The next couple of days were a bit of an agony on the knee and calves (especially my left knee which has had a history of swelling up thanks to a ligament injury I had 22 years back) However after 2 days of the muscles tightening and then easing in, we were back on the 3rd day, determined to take on the challenge.

This time, Digvijay was determined and he shot off like a bullet, clomping away with his big feet. Tapan and me stayed together for 2-3 kms after which he sped off while I kept running at my pace panting along. At around the 4 km mark, Tapan overtook Digvijay and completed the distance. I gasped my away across till the end – my time being the slowest by far among the three of us. I clocked 5 kms in 38 minutes! while Digvijay put in 36 minutes and Tapan did it in 35.

Again we were all still very proud, I was very happy that I had done it yet again, whatever the time and that I might just be ready for the trek πŸ™‚ There is of course always the easy way out for the ‘senior’ members like me – always blame it on the age πŸ˜‰ Tapan is 28 while Digvijay is 24 so its easier to console and pep yourself (although Im aware that age has NOTHING to do with how well you run)

We did another run before the trek in which I set a time of 35 minutes and came in second behind Tapan and just before Digvijay and I was sure then that I could do the trek. To Tapan and Digvijay’s credit, they managed to go all the way up the steep incline of Kanheri, while I just could not manage that non stop.

Up to the caves

the steep gradient road leading up to the caves


The trek was successfully completed by the three of us and we were back to Mumbai in November. As expected we had the usual cooling period of about a week but then we decided that we should continue our distance running form and should try to run in a 6k marathon. So, me and Tapan went ahead and registered for the biggest marathon in Mumbai and the biggest in Asia as well – The Standard Chartered Marathon… but in the littlest category – the 6KM (Dream) run. We wanted to participate in the 21 k run but they demanded a previous timing certificate that meant we were effectively nixed.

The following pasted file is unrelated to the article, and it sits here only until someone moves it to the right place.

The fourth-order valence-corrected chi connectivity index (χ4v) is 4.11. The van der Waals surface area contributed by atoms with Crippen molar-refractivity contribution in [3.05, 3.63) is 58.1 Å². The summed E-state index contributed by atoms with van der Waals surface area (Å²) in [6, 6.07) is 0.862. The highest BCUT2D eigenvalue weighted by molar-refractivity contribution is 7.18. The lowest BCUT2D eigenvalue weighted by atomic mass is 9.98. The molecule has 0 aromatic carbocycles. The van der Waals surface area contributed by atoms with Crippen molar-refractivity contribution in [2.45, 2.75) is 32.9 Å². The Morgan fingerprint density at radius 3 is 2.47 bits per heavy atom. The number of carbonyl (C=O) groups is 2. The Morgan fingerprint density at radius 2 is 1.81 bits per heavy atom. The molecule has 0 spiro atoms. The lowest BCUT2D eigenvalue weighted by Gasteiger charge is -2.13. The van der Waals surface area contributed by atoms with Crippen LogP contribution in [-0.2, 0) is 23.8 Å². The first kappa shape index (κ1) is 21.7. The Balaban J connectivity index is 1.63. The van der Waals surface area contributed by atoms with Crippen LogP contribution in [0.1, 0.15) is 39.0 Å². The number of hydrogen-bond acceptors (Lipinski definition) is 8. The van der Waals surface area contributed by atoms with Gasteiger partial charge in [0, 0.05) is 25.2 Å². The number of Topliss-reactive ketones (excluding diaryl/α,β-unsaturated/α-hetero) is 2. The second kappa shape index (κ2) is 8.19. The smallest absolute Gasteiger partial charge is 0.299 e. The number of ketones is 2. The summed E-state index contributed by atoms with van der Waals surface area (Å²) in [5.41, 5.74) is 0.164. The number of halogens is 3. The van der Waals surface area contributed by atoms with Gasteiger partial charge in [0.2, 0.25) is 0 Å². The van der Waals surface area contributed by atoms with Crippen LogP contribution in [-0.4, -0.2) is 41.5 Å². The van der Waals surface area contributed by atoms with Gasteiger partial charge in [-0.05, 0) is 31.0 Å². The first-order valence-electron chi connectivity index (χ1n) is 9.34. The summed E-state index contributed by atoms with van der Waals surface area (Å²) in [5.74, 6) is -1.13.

As we began running more often, our times started to show quite an improvement. We were also now able to run 5-6 kms with reasonable ease and that meant we were looking at increasing our distance. While we were pondering this, the Mumbai Daud came up as a Godsend πŸ˜€ It had a 10K run… a distance which seemed achievable and both of us discussed long and hard and then finally decided to go for it.

The problem was, it was the second week of December and the run was on XMas day! which left us with only a week to prepare without us ever having done anything beyond 6 km! (even that had been done just once)